JUNEAU -- Last month Alaskans began the second season of cleaning miles of beaches that remain fouled by the Exxon Valdez oil spill.

We have willingly returned to the shores of Prince William Sound to remove as much of the remaining oil as we can so that it will not cause lasting damage to fish and wildlife, to our once-pure waters and to the people who live in the small communities along our coast.

We are not willing, however, to accept the complacency that has settled over Washington about taking the necessary steps to prevent a similar disaster in the future. Federal oil-spill legislation, the subject of nearly a dozen congressional hearings and thousands of letters from concerned Americans in the months following the March 24, 1989, spill, has languished for months in a House-Senate conference committee. What only a few months ago was so pressing now seems passe'.

The legislation would break new ground for the first time in a decade by imposing stiffer fines for oil spills, creating a large federal fund to pay for cleanups, establishing tougher standards for the construction and operation of oil tankers and setting up a nationwide program of oil-spill strike teams. Our experience and the findings of months of research by the Alaska Oil Spill Commission show that prevention works far better than cleanup. The Oil Compensation and Liability Act of 1989 is designed to do exactly that.

Unfortunately, the two houses of Congress are squaring off over issues in the bills that have stymied further progress. Various special interest groups are eroding the broad consensus that existed in Congress and throughout the country only a few months ago.

The two greatest stumbling blocks to final action are differences about international protocols governing tankers involved in oil spills and about tanker design, specifically whether double hulls and double bottoms should be required.

Developed in 1984, the Protocols to the International Conventions on Civil Liability would establish international standards governing liability for oil-spill damages. But they severely limit the ability of individual states to set more rigorous standards, and they prohibit the recovery of damages to natural resources. For example, under the protocols, an oil spiller would be liable only for the first $78 million in cleanup costs. Exxon spent that much in the first few days of the Alaska spill; to date the bills for cleanup and compensation total more than $2 billion.

The protocols also limit liability. The only time a spiller could be held fully liable for cleanup costs and environmental damages is when it could be proved that the crew acted in such a way that it clearly knew a spill would result. Without the protocols, the proposed new federal law requires an easier-to-prove gross negligence standard.

The protocols may seem arcane, but in the event of a major spill on your shores, here's what would happen with them in place: the spiller gets off easy, the lawyers get rich and you're left holding the bag.

The House voted 279 to 143 to preserve the rights of states to adopt their own spill laws. Now the oil transportation industry and other interested parties are working quietly to overturn that consensus by pushing for adoption of the protocols.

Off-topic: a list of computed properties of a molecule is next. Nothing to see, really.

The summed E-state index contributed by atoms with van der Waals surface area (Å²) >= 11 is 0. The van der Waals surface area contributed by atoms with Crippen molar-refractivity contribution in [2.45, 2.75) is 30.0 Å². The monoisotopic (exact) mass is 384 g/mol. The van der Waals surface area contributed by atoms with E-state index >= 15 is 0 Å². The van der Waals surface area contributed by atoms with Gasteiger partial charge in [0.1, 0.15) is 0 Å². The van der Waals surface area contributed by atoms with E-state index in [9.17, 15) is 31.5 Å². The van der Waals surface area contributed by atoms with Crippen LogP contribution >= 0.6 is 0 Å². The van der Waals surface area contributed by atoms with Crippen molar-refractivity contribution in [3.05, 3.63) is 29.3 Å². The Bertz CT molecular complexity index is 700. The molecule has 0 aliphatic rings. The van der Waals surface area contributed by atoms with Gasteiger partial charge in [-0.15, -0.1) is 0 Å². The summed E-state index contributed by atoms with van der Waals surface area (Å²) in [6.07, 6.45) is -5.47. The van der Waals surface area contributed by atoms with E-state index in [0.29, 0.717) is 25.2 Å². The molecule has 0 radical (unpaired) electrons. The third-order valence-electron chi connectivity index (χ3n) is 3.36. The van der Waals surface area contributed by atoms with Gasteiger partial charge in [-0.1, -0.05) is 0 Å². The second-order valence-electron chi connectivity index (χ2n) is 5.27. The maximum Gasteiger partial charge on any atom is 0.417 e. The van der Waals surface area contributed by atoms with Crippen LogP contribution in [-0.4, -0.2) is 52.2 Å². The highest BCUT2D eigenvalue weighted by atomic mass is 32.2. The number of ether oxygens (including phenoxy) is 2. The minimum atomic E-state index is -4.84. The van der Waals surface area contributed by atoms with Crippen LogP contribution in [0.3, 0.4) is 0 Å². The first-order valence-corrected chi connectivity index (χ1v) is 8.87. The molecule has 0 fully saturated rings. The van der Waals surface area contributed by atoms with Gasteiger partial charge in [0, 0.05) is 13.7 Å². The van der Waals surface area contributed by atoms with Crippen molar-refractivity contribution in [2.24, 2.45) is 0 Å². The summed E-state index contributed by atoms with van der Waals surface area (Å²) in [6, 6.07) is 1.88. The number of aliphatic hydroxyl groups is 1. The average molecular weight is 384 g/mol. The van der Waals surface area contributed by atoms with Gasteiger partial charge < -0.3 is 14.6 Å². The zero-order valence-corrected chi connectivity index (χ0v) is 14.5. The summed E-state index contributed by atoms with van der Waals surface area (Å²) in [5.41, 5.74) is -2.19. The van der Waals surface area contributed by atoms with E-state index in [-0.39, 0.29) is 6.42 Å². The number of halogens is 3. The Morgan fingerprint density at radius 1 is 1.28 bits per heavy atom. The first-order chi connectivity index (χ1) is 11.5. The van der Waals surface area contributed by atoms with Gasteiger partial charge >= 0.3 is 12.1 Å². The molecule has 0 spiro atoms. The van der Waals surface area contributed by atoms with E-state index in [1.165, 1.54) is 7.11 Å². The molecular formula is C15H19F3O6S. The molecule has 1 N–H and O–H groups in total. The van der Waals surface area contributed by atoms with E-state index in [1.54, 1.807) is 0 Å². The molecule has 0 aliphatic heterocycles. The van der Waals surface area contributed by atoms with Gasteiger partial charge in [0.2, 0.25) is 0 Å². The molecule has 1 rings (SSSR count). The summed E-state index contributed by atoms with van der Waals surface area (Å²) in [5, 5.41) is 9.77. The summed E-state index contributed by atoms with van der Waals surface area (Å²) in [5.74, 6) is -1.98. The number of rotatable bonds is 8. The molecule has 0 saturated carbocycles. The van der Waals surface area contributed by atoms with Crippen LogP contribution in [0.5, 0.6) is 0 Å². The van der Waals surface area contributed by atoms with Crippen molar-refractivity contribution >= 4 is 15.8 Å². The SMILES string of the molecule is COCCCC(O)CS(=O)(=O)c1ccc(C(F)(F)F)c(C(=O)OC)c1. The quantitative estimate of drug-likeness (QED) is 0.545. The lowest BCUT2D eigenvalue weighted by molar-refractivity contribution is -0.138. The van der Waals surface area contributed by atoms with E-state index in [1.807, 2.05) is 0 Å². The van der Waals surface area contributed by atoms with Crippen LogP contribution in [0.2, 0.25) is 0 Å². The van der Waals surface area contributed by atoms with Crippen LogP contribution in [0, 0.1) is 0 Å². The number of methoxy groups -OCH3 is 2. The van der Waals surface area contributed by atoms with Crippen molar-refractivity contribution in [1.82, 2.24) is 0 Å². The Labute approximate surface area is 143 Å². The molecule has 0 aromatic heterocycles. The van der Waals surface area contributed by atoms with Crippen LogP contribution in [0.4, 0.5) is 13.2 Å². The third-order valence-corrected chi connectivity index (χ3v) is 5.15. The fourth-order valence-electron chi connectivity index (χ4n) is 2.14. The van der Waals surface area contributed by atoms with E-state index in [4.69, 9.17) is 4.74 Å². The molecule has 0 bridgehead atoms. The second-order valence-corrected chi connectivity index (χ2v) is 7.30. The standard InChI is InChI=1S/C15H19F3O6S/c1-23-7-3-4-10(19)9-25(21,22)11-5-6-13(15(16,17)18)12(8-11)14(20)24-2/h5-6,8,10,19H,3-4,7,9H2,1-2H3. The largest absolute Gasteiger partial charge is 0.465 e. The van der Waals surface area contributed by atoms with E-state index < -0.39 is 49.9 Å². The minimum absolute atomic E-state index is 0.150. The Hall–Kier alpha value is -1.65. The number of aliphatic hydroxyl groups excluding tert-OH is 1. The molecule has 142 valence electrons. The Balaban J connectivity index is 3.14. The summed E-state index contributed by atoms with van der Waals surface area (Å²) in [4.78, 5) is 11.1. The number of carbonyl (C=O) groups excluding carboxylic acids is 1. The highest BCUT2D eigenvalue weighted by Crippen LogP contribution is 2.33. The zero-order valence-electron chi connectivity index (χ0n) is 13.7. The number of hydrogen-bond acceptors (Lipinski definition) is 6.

Alaska and many other coastal states from California to Maine oppose those agreements. We believe tanker operators should live by stricter rules. As a result, many states, including Alaska, have laws that hold spillers fully liable for their damages regardless of crew negligence.

The second major subject of dispute is whether oil tankers should be built to better standards. Most tankers operating in American waters have only one relatively thin steel hull.

A Coast Guard study showed that if the Exxon Valdez had been equipped with a double hull, it would have spilled 60 percent less oil, reducing considerably the damage to Prince William Sound. The recent Long Beach spill, caused when an anchor punctured the hull, might have been avoided altogether had the American Trader been built with a double hull.

Double hulls and double-bottom tanker construction cost more -- about 6 to 15 percent on the cost of a new tanker -- but the protection to the environment is worth it. Such a requirement could cost Alaska about $10 million a year in lost revenues, but the state is prepared to pay that price to avoid another Exxon Valdez.

Both versions of congressional oil-spill legislation would require double hulls and double bottoms -- immediately on new tankers and within a reasonable period of time on existing ships (although the Senate bill provides a loophole permitting the requirement to be suspended by the secretary of transportation).

Opposition to double hulls and double bottoms by powerful maritime interests and the oil industry has helped stall progress on the entire legislative package. Recent proposals circulated by committee members have scaled back significantly the tough regimes voted overwhelmingly by the full House and Senate.

The United States is poised to set historic new standards for the transportation of a product on which every American depends -- crude oil. Some 77 percent of the oil consumed in the United States is moved by tankers. The chances of a disastrous spill are as great in the Lower 48 as in Alaska.

The members of the conference committee should be encouraged to do the right thing: all of us will benefit from legislation that makes oil spills less likely.

The writer, a Democrat, is governor of Alaska.